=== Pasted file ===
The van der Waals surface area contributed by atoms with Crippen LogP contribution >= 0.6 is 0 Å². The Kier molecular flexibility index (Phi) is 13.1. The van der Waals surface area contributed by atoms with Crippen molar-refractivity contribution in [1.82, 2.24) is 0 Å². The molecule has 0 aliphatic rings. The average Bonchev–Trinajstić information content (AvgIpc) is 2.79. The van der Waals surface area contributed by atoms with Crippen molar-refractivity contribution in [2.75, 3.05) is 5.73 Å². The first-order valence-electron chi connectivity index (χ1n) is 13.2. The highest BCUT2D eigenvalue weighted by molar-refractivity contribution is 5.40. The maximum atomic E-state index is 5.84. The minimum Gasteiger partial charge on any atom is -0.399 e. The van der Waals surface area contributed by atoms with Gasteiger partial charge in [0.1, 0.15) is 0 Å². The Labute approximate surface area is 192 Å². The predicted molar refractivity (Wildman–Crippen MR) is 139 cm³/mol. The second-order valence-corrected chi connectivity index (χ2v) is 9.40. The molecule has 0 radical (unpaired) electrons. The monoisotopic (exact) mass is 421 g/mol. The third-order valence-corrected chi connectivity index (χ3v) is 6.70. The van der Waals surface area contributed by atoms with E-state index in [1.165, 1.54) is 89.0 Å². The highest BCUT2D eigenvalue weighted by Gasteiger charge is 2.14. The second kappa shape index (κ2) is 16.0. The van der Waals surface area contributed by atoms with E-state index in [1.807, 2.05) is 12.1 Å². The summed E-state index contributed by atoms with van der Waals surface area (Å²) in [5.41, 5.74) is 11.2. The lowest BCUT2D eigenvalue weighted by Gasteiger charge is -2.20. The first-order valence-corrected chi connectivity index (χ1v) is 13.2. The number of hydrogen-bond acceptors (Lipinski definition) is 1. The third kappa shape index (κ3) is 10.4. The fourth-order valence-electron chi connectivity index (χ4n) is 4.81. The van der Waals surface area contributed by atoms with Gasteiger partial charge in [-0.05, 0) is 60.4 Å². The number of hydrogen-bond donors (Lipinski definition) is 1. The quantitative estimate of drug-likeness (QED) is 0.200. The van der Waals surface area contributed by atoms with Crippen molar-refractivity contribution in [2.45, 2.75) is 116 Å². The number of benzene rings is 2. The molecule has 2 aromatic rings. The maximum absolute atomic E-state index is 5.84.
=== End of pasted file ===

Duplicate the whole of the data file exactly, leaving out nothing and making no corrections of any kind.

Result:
The van der Waals surface area contributed by atoms with Crippen LogP contribution >= 0.6 is 0 Å². The Kier molecular flexibility index (Phi) is 13.1. The van der Waals surface area contributed by atoms with Crippen molar-refractivity contribution in [1.82, 2.24) is 0 Å². The molecule has 0 aliphatic rings. The average Bonchev–Trinajstić information content (AvgIpc) is 2.79. The van der Waals surface area contributed by atoms with Crippen molar-refractivity contribution in [2.75, 3.05) is 5.73 Å². The first-order valence-electron chi connectivity index (χ1n) is 13.2. The highest BCUT2D eigenvalue weighted by molar-refractivity contribution is 5.40. The maximum atomic E-state index is 5.84. The minimum Gasteiger partial charge on any atom is -0.399 e. The van der Waals surface area contributed by atoms with Gasteiger partial charge in [0.1, 0.15) is 0 Å². The Labute approximate surface area is 192 Å². The predicted molar refractivity (Wildman–Crippen MR) is 139 cm³/mol. The second-order valence-corrected chi connectivity index (χ2v) is 9.40. The molecule has 0 radical (unpaired) electrons. The monoisotopic (exact) mass is 421 g/mol. The third-order valence-corrected chi connectivity index (χ3v) is 6.70. The van der Waals surface area contributed by atoms with E-state index in [1.165, 1.54) is 89.0 Å². The highest BCUT2D eigenvalue weighted by Gasteiger charge is 2.14. The second kappa shape index (κ2) is 16.0. The van der Waals surface area contributed by atoms with E-state index in [1.807, 2.05) is 12.1 Å². The summed E-state index contributed by atoms with van der Waals surface area (Å²) in [5.41, 5.74) is 11.2. The lowest BCUT2D eigenvalue weighted by Gasteiger charge is -2.20. The first-order valence-corrected chi connectivity index (χ1v) is 13.2. The number of hydrogen-bond acceptors (Lipinski definition) is 1. The third kappa shape index (κ3) is 10.4. The fourth-order valence-electron chi connectivity index (χ4n) is 4.81. The van der Waals surface area contributed by atoms with Gasteiger partial charge in [-0.05, 0) is 60.4 Å². The number of hydrogen-bond donors (Lipinski definition) is 1. The quantitative estimate of drug-likeness (QED) is 0.200. The van der Waals surface area contributed by atoms with Crippen molar-refractivity contribution in [2.45, 2.75) is 116 Å². The number of benzene rings is 2. The molecule has 2 aromatic rings. The maximum absolute atomic E-state index is 5.84.